The finding that glutamate receptor antagonists enhance morphine antinociception contrasts with an earlier study showing that microinjection of NMDA antagonists into the PAG blocks morphine antinociception (Jacquet, 1988). Our enhancement of morphine antinociception is consistent with the enhancement that occurs with systemic administration of morphine and glutamate receptor antagonists (Allen and Dykstra, 2001; Bespalov et al., 1998; Bulka et al., 2002; Fischer et al., 2005; Larcher et al., 1998; Mao et al., 1996; Plesan et al., 1998), although both enhancement and inhibition of morphine antinociception has been reported (Craft and Lee, 2005; Trujillo and Akil, 1994). Variations in test time, morphine dose, nociceptive test, and the particular antagonist used have been shown to influence the direction of glutamate modulation of morphine antinociception following systemic administration (Craft and Lee, 2005). The differences in the nociceptive test (hot plate vs. tail flick and noxious pinch), test time (test 15 vs. 60 min after morphine), or morphine dose (dose response vs. 25 nmol) between the present data and Jacquet’s study could cause this discrepancy. It should be emphasized that the enhancement of morphine antinociception reported here occurred with both the non-specific glutamate receptor antagonist kynurenic acid and the NMDA receptor antagonist MK-801. Moreover, this enhancement occurred across a full range of morphine doses and with DMSO and saline as the vehicle.
The enhancement of morphine antinociception produced by microinjection of glutamate receptor antagonists into the vPAG suggests that glutamate release compensates for morphine antinociception. Although the antinociception produced by microinjection of glutamate receptor agonists into the PAG (Behbehani and Fields, 1979; Jacquet, 1988; Jensen and Yaksh, 1992; Urca et al., 1980) appears to contradict the enhanced morphine antinociception produced by glutamate receptor antagonists, the compensatory and antinociceptive effects of glutamate are mediated by different parts of the neural circuit for antinociception. Morphine produces antinociception by inhibiting GABAergic neurons which disinhibit PAG output neurons (Depaulis et al., 1987; Moreau and Fields, 1986; Vaughan et al., 1997b). Direct activation of PAG output neurons whether by disinhibition, electrical stimulation (Mayer et al., 1971; Reynolds, 1969), microinjection of excitatory amino acids (Behbehani and Fields, 1979; Berrino et al., 2001; Jacquet, 1988; Jensen and Yaksh, 1992; Urca et al., 1980), or microinjection of the GABA receptor antagonist bicuculline (Morgan et al., 2003; Morgan and Clayton, 2005) produces antinociception.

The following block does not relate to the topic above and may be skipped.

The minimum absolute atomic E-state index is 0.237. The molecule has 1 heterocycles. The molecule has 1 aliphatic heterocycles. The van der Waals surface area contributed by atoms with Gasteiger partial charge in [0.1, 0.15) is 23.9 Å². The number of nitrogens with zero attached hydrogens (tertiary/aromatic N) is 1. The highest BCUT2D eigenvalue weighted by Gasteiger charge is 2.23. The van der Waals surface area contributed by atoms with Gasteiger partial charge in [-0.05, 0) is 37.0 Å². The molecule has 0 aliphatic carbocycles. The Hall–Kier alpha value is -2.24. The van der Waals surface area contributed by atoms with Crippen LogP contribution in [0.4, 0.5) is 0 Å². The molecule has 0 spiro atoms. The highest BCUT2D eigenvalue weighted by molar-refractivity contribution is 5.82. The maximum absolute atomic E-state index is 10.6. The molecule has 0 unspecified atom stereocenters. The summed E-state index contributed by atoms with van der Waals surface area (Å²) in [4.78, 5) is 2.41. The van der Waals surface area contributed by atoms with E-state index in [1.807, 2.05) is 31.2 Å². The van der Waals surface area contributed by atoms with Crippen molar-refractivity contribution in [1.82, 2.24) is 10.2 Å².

Co-localization of NMDA and mu-opioid receptors on dendrites within the PAG (Commons et al., 1999) suggests that the compensatory effects of glutamate are mediated by excitation of the same GABAergic neurons inhibited by morphine. Whether glutamate is released as a compensatory response to morphine administration or in response to noxious stimuli is unclear. A wide range of noxious stimuli (hot plate, formalin injection, or chronic inflammation) has been shown to stimulate the release of glutamate in the PAG (Renno, 1998; Sherman and Gebhart, 1974; Silva et al., 2000). Thus, the repeated hot plate testing associated with the cumulative dose procedure used in the present study may be sufficient to evoke sufficient glutamate release to dampen the antinociceptive effects of morphine. Previous research has shown that repeated nociceptive testing is sufficient to reduce the antinociceptive effects of PAG microinjections of morphine (Lane and Morgan, 2005).